The rounded projections of enamel fit into the shallow depressions of dentin. This interdigitation seems to contribute to a firm attachment between dentin and enamel.
1.The attachment of cementum to dentin in either case is quite firm although the nature of this attachment is not fully understood. 2.Predentin-pulp junction is made up of dense collageneousfibers and is present between the uncalcified dentin (predentin) and pulp. 3.Dentin-Predentin junction is the interface between the calcified and uncalcified newly formed dentin called predentin.
Pulp recession can be readily detected on radiographs and is important in determining the form of cavity preparation for restorative procedures
These dead tracts appear dark in ground section in transmitted light and white in reflected light.Blind tracts appear white in transmitted light.the dentin in blind trcs is called sclerotic dentin.The adaptive advantageof blind tracts is the sealing off of dentinal tubules to prevent bacteria from entering the pulp cavity.Their disintegation is often observed in the area of narrow pulpal horn, bcoz of crowding of odontoblast.Again where repairative dentin seals dentinal tubbules at their pulpal ends, dentinal tubules fill with fluid or gaseous substance.
This structural appearance of the dentinal tubule in the primary tooth dentin may be one of the factors contributing to the faster progression of caries
While it’s a gud protective barrier, it has relatively weak attachment to the dentin and is subject to dissolution by acids.Its removal during canal prepration increases the quality of seal between endodontic filling materials and root dentinIt may also increses the bond strength of resin posts.
Is done for the purpose of removal of smear layer and demineralization of dentin by which microporosities are exposed on dentinal surface.
1st yr PG
• Primary dentin Vs
• Infected dentin Vs affected
• Smear layer
• Dentin bonding system
• Composition of dentin
• Physical properties of dentin
• Histology of dentin
• Types of dentin
• Innnervation of dentin
• Age and functional changes
• Dentin is a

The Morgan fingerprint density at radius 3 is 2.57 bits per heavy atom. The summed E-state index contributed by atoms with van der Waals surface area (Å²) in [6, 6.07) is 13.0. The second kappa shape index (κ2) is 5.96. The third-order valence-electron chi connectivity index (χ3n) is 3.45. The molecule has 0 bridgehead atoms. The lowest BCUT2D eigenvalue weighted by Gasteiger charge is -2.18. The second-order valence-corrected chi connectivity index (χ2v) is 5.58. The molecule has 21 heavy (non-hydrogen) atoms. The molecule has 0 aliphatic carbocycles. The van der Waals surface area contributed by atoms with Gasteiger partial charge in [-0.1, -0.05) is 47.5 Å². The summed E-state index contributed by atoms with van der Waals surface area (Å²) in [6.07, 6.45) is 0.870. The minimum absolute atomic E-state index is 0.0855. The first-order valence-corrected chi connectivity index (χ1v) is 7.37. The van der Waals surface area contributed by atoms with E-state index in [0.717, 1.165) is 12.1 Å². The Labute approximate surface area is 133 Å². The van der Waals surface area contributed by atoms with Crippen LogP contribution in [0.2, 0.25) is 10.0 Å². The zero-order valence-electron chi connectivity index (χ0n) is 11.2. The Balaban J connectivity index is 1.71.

mineralized, elastic, yellowish-
white, avascular tissue enclosing the
central pulp chamber.
• Dentin is characterized by multiple
closely packed dentinal tubules that
traverse its entire thickness and
contain the cytoplasmic extensions
of odontoblasts that once formed
the dentin and then maintain it.
• Inorganic material 70%
– Consist of hydroxyapatite in form of small plates
• Organic material 20%
– It is about 90% collagen (mainly type I with small amount of
type III and type V)
– noncollagenous matrix proteins and lipids
• Water 10%
Composition of dentin
• It is a two phase sequence
– collagen matrix formation
• Outlines are
– Differentiation of odontoblast
– Formation of mantle predentin
• Differentiation of odontoblast is brought about by
the expression of signaling molecule and growth
factors in cells of IEE
• The first sign of dentin formation is the
appearance of distinct, large-diameter collagen
fibrils (0.1-0.2 mm in dia) called von Korff’s fibres.
• As odontoblast continue to increases in size, they
also produce smaller collagen type I fibrils that
orient themselves parallel to future DEJ.
• In this way a layer of mantle predentin appears.
Fromation of mentle predentin
• Throughout dentinogenesis, mineralization is
achieved by continuous deposition of mineral,
initially in the matrix vesicle and then at the
• Factors :‽
• Proteins are :
– Dentin phosphoprotien (DPP)- key protein
– Osteonectin-inhibitory effect
– Osteopontin- promoter
– Gla protein- seeder / nucleaator
– Chondrointin sulphate-
• Two pattern:
1) Globular mineralization
Deposiotion of crystals in
several discrete areas of matrix
by heterogenous capture in
2) Linear mineralization
When the rate of formation
progresses slow, the
mineralization front appears
Pattern of mineralization
Scanning electron micrograph of
• Dentin formation begins at the
bell stage of tooth development in
tissue adjacent to concave tip of
the folded inner enamel
epithilium.(it is the site where
cuspal development begins.
• Root dentin forms at a slightly
later stage of development.
• requires the proliferation of
epitilial cells ( hertwig’s epithelial
root sheath) from the cervical loop
of enamel organ around growing
pulp to initiate the differentiation
of root odontoblast.
Pattern of dentin formation
• Many genes are implicated in dentinogenesis, the
newer ones being
– MAP1B for odontoblast differentiation, and
– PHEX for dentin mineralization
Genetic regulation of dentinogenesis
Kaneko T, Arayatrakoollikit U, Yamanaka Y, Ito T, Okiji T. Immunohistochemical and gene
expression analysis of stem-cell-associated markers in rat dental pulp. Cell and tissue research.
2013 ; 351 (3): 425-432.
• Color :
Pale yellow in deciduous teeth ,Yellow in permanent
Light passes through thin, highly mineralized
enamel and is reflected by underlying dentin.
Thicker or hypomineralized enamel does not permit
light to pass through readily.